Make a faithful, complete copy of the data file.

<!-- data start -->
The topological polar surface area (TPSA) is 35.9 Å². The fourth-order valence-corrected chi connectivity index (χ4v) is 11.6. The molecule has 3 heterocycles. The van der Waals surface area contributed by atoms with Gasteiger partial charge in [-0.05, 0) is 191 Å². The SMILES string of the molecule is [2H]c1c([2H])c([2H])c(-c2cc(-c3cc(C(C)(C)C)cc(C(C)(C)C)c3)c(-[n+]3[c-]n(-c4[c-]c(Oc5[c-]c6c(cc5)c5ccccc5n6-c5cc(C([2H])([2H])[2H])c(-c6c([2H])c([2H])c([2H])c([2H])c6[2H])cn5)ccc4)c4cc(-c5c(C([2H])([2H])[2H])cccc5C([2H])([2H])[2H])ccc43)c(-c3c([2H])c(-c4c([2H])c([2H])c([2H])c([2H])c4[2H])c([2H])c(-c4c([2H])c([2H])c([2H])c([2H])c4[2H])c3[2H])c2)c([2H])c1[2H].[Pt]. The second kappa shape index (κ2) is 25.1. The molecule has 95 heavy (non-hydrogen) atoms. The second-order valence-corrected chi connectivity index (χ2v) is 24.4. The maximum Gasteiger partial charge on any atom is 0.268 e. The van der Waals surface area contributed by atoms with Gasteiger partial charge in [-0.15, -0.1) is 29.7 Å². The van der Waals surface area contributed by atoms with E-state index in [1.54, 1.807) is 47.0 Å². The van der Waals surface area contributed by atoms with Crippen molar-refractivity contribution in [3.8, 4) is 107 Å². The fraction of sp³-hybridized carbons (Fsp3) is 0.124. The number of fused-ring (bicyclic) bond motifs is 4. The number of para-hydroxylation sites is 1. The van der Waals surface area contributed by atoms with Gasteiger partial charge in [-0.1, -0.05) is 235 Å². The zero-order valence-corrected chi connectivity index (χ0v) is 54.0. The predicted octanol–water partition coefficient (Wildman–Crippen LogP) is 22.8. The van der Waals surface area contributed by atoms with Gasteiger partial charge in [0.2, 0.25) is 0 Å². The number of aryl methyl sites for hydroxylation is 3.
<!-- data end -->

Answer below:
The topological polar surface area (TPSA) is 35.9 Å². The fourth-order valence-corrected chi connectivity index (χ4v) is 11.6. The molecule has 3 heterocycles. The van der Waals surface area contributed by atoms with Gasteiger partial charge in [-0.05, 0) is 191 Å². The SMILES string of the molecule is [2H]c1c([2H])c([2H])c(-c2cc(-c3cc(C(C)(C)C)cc(C(C)(C)C)c3)c(-[n+]3[c-]n(-c4[c-]c(Oc5[c-]c6c(cc5)c5ccccc5n6-c5cc(C([2H])([2H])[2H])c(-c6c([2H])c([2H])c([2H])c([2H])c6[2H])cn5)ccc4)c4cc(-c5c(C([2H])([2H])[2H])cccc5C([2H])([2H])[2H])ccc43)c(-c3c([2H])c(-c4c([2H])c([2H])c([2H])c([2H])c4[2H])c([2H])c(-c4c([2H])c([2H])c([2H])c([2H])c4[2H])c3[2H])c2)c([2H])c1[2H].[Pt]. The second kappa shape index (κ2) is 25.1. The molecule has 95 heavy (non-hydrogen) atoms. The second-order valence-corrected chi connectivity index (χ2v) is 24.4. The maximum Gasteiger partial charge on any atom is 0.268 e. The van der Waals surface area contributed by atoms with Gasteiger partial charge in [-0.15, -0.1) is 29.7 Å². The van der Waals surface area contributed by atoms with E-state index in [1.54, 1.807) is 47.0 Å². The van der Waals surface area contributed by atoms with Crippen molar-refractivity contribution in [3.8, 4) is 107 Å². The fraction of sp³-hybridized carbons (Fsp3) is 0.124. The number of fused-ring (bicyclic) bond motifs is 4. The number of para-hydroxylation sites is 1. The van der Waals surface area contributed by atoms with Gasteiger partial charge in [-0.1, -0.05) is 235 Å². The zero-order valence-corrected chi connectivity index (χ0v) is 54.0. The predicted octanol–water partition coefficient (Wildman–Crippen LogP) is 22.8. The van der Waals surface area contributed by atoms with Gasteiger partial charge in [0.2, 0.25) is 0 Å². The number of aryl methyl sites for hydroxylation is 3.